Oklahoma's governor and the principal chief of the Cherokee Nation have signed agreements that will allow tribal citizens in all 77 Oklahoma counties buy a Cherokee Nation license plate.
Two compacts were signed Friday by Gov. Mary Fallin and Principal Chief Bill John Baker. They authorize the Cherokee Nation to be the first tribe in Oklahoma to offer car tags to its citizens statewide.
One compact allows Cherokee citizens in Tulsa, Wagoner, Rogers, Mayes and Muskogee counties to purchase a tribal car tag at the same rate as Cherokee citizens have for 10 years.
The remains of a mural supporting the paramilitary Ulster Volunteer Force on a crumbling wall in Protestant South Belfast in 2007. It originally showed the UVF logo (a red hand surrounded by the words "For God of Ulster") flanked by two armed men.
Listen to Suzette Grillot's interview with Peter Weinberger.
Foreign aid to post-conflict countries usually focuses on rebuilding physical infrastructure. Peter Weinberger says in countries where there are deep divisions between religious, ethnic, or tribal groups, social reconstruction is more important, and can be much more difficult to achieve, than physical reconstruction.
Weinberger is a Senior Program Officer at the United States Institute of Peace. He now teaches at USIP’s Academy for International Conflict Management and Peacebuilding after working with various non-governmental organizations in Israel, the Palestinian Territories, Northern Ireland, Bosnia, and the western Balkans. Weinberger says in “divided societies” like these, group identities are salient and cause a lot of conflict between people – even decades after the immediate violence ends.
Following a “soft” launch in July, KGOU commits to full season of Backstage Jazz.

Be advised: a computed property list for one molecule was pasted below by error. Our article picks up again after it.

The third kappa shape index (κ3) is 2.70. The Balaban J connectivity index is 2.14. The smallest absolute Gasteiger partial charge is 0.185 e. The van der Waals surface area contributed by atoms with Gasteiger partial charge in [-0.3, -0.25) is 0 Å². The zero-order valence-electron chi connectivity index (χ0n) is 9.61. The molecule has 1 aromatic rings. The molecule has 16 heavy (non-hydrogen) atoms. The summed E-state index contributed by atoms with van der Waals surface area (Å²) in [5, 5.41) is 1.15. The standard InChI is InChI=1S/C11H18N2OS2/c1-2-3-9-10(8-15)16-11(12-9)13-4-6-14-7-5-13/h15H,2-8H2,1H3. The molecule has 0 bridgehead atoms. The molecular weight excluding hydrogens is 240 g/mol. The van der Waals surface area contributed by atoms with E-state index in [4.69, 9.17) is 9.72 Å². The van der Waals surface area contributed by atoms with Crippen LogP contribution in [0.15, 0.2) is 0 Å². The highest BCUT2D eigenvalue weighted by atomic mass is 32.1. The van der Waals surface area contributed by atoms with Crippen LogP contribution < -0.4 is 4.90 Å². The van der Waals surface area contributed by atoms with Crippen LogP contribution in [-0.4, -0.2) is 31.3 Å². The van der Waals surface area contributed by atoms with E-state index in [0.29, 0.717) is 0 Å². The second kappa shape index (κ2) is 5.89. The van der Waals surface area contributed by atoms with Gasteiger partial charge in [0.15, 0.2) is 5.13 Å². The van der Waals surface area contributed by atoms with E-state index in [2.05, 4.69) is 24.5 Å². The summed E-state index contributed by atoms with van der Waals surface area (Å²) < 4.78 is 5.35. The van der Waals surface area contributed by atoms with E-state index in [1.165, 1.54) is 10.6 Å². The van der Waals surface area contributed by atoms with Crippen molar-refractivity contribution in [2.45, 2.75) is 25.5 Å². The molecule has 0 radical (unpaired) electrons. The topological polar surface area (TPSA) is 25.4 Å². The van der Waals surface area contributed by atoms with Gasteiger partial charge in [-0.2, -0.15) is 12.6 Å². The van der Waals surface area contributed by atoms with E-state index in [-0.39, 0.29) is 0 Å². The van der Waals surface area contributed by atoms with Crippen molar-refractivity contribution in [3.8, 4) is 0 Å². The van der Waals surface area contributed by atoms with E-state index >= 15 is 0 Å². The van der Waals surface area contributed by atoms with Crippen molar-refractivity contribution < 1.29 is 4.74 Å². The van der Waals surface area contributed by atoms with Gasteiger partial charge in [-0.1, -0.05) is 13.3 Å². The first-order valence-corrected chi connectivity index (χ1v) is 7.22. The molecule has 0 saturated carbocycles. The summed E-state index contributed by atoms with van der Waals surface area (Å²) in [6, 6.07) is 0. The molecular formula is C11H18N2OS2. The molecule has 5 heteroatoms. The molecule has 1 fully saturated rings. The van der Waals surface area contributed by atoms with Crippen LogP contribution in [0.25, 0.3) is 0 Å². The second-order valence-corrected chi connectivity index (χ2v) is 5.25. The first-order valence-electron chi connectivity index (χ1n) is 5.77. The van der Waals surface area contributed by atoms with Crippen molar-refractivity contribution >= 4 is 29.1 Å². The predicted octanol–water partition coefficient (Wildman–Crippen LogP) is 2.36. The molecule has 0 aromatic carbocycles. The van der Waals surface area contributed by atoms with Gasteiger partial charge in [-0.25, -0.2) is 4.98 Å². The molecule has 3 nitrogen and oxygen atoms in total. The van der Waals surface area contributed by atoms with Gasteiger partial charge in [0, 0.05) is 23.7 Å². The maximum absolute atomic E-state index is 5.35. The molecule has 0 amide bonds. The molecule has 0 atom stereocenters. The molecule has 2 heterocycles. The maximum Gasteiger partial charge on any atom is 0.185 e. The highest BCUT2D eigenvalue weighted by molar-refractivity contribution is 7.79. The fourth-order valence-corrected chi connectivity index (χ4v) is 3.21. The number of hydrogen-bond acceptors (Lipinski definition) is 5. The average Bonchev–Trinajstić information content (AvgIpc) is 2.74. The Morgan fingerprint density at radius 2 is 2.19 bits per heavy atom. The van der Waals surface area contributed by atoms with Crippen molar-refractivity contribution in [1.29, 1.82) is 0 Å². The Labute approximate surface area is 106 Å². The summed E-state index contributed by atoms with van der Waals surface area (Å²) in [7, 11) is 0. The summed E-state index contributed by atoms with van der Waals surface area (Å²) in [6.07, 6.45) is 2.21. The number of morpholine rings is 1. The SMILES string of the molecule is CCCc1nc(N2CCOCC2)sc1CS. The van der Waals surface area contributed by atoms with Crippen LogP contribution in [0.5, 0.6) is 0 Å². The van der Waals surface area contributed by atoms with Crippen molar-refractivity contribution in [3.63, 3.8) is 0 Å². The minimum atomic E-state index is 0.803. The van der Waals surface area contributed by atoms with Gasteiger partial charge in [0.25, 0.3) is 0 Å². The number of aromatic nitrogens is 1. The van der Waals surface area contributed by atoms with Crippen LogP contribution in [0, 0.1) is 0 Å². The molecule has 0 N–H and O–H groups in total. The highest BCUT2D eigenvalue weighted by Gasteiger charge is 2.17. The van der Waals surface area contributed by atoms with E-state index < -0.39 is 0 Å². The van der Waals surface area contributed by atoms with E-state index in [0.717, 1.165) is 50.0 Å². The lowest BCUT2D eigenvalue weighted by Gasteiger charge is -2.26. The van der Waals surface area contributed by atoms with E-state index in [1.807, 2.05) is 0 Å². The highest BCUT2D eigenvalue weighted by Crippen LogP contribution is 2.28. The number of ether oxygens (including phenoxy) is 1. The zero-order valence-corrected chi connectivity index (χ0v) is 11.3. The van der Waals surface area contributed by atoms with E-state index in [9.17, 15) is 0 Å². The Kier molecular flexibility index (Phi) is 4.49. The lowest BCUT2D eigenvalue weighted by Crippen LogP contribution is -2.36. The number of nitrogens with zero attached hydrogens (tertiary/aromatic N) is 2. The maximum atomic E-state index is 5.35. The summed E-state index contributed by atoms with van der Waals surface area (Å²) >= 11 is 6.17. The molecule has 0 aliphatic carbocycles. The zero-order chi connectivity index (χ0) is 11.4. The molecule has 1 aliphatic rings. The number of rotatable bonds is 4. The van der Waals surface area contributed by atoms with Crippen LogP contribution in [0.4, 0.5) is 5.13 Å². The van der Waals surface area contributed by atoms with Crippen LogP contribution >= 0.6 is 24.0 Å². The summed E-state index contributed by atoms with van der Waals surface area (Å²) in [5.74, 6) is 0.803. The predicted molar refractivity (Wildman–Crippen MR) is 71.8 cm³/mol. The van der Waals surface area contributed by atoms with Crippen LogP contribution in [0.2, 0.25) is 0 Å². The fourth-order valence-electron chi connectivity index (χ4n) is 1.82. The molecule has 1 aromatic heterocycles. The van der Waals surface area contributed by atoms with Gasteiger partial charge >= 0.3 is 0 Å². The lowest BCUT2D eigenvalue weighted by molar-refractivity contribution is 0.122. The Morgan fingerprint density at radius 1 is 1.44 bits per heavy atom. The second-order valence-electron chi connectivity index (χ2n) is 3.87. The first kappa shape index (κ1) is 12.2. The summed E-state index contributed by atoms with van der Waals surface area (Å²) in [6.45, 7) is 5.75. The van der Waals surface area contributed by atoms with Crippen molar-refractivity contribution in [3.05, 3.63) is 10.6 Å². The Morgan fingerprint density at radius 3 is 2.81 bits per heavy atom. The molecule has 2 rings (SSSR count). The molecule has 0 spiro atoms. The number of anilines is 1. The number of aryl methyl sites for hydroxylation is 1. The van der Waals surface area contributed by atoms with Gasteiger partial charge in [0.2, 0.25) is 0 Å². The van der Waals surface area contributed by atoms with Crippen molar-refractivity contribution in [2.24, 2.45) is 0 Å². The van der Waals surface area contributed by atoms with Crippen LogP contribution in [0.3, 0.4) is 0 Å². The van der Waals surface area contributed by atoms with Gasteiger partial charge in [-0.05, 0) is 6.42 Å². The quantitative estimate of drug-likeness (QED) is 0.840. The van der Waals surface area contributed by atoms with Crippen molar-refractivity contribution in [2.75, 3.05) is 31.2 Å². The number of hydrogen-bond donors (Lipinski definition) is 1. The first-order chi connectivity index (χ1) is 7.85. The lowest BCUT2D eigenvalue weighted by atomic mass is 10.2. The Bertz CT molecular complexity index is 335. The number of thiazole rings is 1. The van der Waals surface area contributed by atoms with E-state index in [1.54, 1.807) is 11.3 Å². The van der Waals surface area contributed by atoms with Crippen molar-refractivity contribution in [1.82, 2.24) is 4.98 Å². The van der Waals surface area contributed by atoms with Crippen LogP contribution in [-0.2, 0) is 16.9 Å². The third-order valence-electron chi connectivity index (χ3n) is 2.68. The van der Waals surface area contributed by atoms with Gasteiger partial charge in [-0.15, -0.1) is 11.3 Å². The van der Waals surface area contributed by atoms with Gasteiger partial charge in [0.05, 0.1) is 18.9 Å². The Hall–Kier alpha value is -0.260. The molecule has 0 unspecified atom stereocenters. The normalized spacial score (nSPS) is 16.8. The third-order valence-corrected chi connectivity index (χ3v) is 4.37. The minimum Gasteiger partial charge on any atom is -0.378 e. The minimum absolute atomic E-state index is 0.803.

Hosted by resident jazz lover and independent producer Jeremy Gossett, Backstage Jazz is the culmination of Gossett’s three-year quest to create a radio program that showcases both regionally-admired and internationally recognized jazz artists. Gossett told the Oklahoma Gazettewhat he means by “Backstage”.
Oklahoma Gov. Mary Fallin has appointed Col. Michael Teague to the position of Secretary of Energy and Environment.
Fallin announced Teague's appointment on Friday and he will begin his new role on Sept. 3.
The position of secretary of energy and environment is new, combining the positions of secretary of energy, previously held by Michael Ming, and secretary of environment, previously held by Gary Sherrer. Fallin says the two policy areas are linked, making it practical to combine them under one cabinet post.
The father of a Cherokee girl at the center of an adoption dispute has arrived at an Oklahoma courthouse, apparently without the girl.
Matt and Melanie Capobianco of South Carolina obtained a court order asking Dusten Brown to bring 3-year-old Veronica to the Cherokee County Courthouse Friday morning. A South Carolina court approved their adoption of the child, but a Cherokee Nation court has granted custody to Brown and his family.
The governors of Colorado, Kansas, New Mexico,Oklahoma and Texas say public-private partnerships involving landowners and developers are the best way to protect the habitat of the lesser prairie chicken.
The Journal Record in Oklahoma City reported Friday that the governors this month signed a letter to the U.S. Fish and Wildlife Service asking the agency to not add the bird to the threatened species list. They say that adding the bird could slow development of oil, gas and wind projects in the Plains.
On a Friday, this is MORNING EDITION, from NPR News. I'm David Greene.
Today is the first day of school for students in Moore, Oklahoma. It is a bittersweet return. Nearly three months ago, a tornado tore through that small community. The storm destroyed hundreds of buildings, including two elementary schools. Seven students and 18 other people died. The storm has fueled a debate about why there aren't more storm shelters in the heart of Tornado Alley. Across Oklahoma, there's no statewide plan to put shelters in schools.
Oklahoma was hit particularly hard by two massive outbreaks this year in what's been another deadly season of tornadoes in the U.S. Despite technology and forecasting improvements, scientists still have plenty to learn about how and why tornadoes form.
Currently, one of the best ways for researchers to understand how tornadoes form is to chase them. So off they go with mobile science laboratories, rushing toward storms armed with research equipment and weather-sensing probes.